Sad Boys Enjoying Themselves
There’s something about the festival setting that just brings out the best in musicians. Maybe (probably) it’s the fact that they get a huge paycheck for a shortened set or that a copious amount of free booze is available or that they’re surrounded by their friends and contemporaries. Even some of the most supposedly dour English musicians were buying into the festival vibes over the weekend.
Radiohead frontman Thom Yorke, dressed entirely in black, arrived on stage with a goofy smirk on his face as he was greeted by a sizable crowd in front of the Miller Lite stage. When he wasn’t hunched over his synthesizer, Yorke thumped along on the bass to “Pink Section” and “Black Swan” and broke out the “Lotus Flower” shuffle that inspired a near-endless string of memes.
James Blake, while not quite the showman Yorke is, also played some of his livelier tunes, drawing heavily from his 2019 release Assume Form. Even without the presence of the collaborators Travis Scott and Rosalía, both “Mile High” and “Barefoot in the Park” kept the crowd rapt as the sun crept below the horizon line.
Even the Cure’s Robert Smith was smiling throughout the band’s headlining set on Saturday. The classic one-two opener of “Plainsong” and “Pictures of You” from their landmark album Disintegration sounded as monolithic as ever, the former with massive washes of synthesizer crashing over the audience, the later featured Smith intertwining with Eden Gallup, the son of original bassist Simon Gallup who was missing due to personal reasons, on bass.
The Reading band ended with a hit-heavy back highlighted by “Just Like Heaven,” “A Forest,” “Friday I’m In Love,” and closing with “Boys Don’t Cry.” Smith capped the set with a “thank you” in his distinctive accent and before ambling off into the night.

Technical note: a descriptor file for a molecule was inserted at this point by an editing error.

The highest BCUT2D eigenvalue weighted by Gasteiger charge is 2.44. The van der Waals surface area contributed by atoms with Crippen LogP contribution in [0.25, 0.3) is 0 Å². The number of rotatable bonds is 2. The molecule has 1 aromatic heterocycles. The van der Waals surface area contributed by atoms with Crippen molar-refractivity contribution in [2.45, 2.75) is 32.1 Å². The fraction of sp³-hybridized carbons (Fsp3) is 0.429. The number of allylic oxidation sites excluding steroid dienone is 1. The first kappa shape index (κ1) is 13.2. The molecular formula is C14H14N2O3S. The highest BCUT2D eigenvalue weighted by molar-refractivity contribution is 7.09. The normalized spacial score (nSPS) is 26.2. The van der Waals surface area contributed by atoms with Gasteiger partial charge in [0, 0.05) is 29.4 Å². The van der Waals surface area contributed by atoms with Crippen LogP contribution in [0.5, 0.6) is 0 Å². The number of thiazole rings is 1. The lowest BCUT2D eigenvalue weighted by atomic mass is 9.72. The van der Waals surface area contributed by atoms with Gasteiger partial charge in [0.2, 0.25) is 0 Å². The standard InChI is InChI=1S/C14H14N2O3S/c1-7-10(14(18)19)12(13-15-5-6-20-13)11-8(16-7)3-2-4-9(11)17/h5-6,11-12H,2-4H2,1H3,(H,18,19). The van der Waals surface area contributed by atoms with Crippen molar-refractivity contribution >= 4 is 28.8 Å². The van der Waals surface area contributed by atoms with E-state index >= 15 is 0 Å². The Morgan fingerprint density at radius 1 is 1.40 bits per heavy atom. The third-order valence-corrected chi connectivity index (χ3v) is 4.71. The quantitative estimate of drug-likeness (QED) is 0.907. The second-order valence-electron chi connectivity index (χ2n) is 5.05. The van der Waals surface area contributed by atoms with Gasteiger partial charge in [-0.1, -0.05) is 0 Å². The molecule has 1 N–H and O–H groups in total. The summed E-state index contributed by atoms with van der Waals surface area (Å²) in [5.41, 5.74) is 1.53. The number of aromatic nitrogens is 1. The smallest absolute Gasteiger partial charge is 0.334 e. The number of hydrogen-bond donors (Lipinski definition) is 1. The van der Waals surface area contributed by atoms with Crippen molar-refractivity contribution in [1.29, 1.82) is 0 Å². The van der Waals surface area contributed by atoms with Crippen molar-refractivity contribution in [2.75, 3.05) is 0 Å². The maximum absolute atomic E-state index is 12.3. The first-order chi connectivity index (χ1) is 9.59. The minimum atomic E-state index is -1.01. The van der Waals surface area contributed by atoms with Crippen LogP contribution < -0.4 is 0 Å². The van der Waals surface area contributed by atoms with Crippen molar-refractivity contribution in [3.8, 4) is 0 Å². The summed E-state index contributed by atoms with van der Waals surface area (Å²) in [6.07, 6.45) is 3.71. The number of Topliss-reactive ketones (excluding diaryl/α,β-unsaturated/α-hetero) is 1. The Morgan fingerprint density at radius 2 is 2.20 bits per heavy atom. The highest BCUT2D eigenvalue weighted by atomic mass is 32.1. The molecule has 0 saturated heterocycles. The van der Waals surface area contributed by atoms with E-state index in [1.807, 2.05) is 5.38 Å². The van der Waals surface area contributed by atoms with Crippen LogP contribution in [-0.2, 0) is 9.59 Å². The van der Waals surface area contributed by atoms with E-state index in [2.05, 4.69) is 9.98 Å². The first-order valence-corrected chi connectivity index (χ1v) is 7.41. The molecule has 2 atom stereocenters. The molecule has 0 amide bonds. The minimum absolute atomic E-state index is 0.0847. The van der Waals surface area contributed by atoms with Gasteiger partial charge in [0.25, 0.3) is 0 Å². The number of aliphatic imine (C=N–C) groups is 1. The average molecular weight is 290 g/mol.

Feel Good Hit of the Summer
It’s impossible to leave a Tierra Whack show not feeling good. I’ve done the research and it can’t be done. The Philadelphia MC makes one-minute sonic vignettes that touch on everything from murderous fantasies (“Unemployed”) to her insect allergy (“Bugs Life”) sound joyous, uplifting, and just plain fun.
For her-mid afternoon set on Saturday, Whack ran through everything on her 2018 debut, Whack World, bouncing around the stage with uncontainable energy. It’s infectious. Not only was the crowd losing their minds, but the normally-reserved VIP section was also turning up.
Throw in her three-piece denim getup — complete with boob flaps hiding bags of Frito-Lay snack packs — and her willingness to get the crowd involved — even going so far as to bring a fan up on stage to sing “Pet Cemetary” — and you’ve got the recipe for small-stage success.
Rock Still Isn’t Dead
When festival lineups are announced throughout the late winter and early spring, there are always writers that pontificate about the death of the rock and how the crowds at these shows are dwindling. As always, this is completely overblown. Rock artists, or the blues-driven ones that most of the writers are talking about, put on some of the weekend’s best sets in front of more-than-sizable crowds.
The Raconteurs, the Jack White “side project” that rose to prominence in the mid-2000s with the hit “Steady As She Goes,” put on blistering, early-eveing set featuring cuts from their new album Help Us Stranger.